How to pitch your company to your dream team?
Did you ever try to persuade someone to come and work for your company? How did you go about it - did you sell a vision, the tremendous learning curve or the great team spirit? Whatever you did, you certainly promised some sort of value. But was it well placed? And did it appeal to the persons’ interest?
The point is this: We often bring great value, but chose the wrong pitch. That happens when we don’t address the persons’ most important interests. So she might refuse our offer, because she simply didn’t see what was in it for her.
When crafting our pitch, it is always good to target the person’s most important needs. In short, to curate, that is, to carefully select among the many interests a person has and address the ones which are most important to her.
The other side always has several interest
In 1954, the psychologist Abraham Maslow surveyed research on what motivates people. He boiled down the findings to a list of needs and desires that people try to fulfil.
- Transcendence: help others realize their potential
- Self-Actualization: realize our own potential, self-fulfilment
- Aesthetic: symmetry, order, beauty, balance
- Esteem: achieve, be competent, gain approval, independence, status
- Belonging: love, family, friends, affection
- Security: protection, safety, stability
- Physical: hunger, thirst, bodily comfort
The art of addressing someone‘s interest
Let us get back to your job of persuading someone to take a new job in a department that is crucial to the company’s success. You can pitch that in many ways. Here are three possible pitches for the new job:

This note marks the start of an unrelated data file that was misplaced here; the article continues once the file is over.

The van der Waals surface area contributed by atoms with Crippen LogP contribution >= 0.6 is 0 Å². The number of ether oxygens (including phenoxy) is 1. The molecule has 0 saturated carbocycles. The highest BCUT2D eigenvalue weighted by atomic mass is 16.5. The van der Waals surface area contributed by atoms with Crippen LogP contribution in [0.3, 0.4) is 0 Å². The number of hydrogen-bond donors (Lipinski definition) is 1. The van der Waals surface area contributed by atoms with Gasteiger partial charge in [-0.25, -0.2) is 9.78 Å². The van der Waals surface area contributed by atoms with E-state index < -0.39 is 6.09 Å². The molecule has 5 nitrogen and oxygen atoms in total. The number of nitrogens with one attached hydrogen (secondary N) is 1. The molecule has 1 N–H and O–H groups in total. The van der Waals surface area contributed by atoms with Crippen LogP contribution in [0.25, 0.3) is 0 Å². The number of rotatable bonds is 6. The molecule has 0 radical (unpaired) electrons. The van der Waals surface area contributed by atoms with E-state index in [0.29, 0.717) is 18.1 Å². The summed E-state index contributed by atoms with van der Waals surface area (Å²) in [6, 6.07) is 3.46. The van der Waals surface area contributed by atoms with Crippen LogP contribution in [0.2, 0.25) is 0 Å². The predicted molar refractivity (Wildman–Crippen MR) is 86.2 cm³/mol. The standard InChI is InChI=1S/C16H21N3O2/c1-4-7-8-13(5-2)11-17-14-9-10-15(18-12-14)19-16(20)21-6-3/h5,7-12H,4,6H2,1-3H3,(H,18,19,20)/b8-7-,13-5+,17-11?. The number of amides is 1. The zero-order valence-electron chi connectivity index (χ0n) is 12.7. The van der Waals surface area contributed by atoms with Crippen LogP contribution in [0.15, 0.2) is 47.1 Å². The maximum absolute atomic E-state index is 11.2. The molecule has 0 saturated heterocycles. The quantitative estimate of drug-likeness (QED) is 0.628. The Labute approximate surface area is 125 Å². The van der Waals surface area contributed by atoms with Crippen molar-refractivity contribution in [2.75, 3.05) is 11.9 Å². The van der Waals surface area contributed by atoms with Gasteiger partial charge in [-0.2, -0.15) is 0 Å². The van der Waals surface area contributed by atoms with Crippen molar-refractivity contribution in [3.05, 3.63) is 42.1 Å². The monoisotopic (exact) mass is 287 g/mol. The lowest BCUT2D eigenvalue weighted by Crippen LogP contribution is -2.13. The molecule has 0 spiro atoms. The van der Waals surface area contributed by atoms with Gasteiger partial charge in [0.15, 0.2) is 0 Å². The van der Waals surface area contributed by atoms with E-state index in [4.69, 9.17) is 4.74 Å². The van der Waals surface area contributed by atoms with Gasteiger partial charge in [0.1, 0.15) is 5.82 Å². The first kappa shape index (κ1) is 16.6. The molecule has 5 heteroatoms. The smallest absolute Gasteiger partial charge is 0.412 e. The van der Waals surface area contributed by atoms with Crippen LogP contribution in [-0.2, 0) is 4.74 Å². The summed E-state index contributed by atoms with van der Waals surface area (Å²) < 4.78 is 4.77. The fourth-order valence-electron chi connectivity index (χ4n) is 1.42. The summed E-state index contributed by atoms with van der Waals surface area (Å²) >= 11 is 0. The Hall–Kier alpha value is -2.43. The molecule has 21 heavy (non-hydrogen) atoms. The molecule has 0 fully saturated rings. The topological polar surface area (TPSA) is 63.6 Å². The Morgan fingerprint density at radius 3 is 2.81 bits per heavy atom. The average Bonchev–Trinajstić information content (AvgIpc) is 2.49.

- Think about how much security this job provides. It is so important that the company will always need someone in this position.
- Think about the visibility provided by this job. Because the job is so important, a lot of people will be watching your performance.
- Think about how rewarding it will be to work in such a central job. It offers a unique opportunity to learn how the company really works.
(Quote: Dan and Chip Heath, Made to Stick)
Do you note the difference?
In the effort to motivate the person to join the company, these pitches appeal to very different interests. No. 1 appeals to security, no. 2 to esteem and no. 3 to learning.
Pitch to your audience’s most important needs
So when pitching to your audience, be aware of what really interests it. Ask yourself: among all the various interests your job might satisfy, which are the ones the person cares most about? And pitch your job as the solution to precisely these interests. There is nothing more disappointing than a great match that never happened, because one side wasn’t able to communicate why its value.
Good pitches appeal to people’s essential interests. And each side has several of them, ranked by priority. The more you are aware of this, the better you can appeal to the person’s most pressing needs. By doing so, you demonstrate a virtue of a great speaker. That is, to constantly seek to understand your audience’s interests, and always show how you and your business will bring the value your audience has been dreaming of most.
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Nicholas Wenzel, panache trainer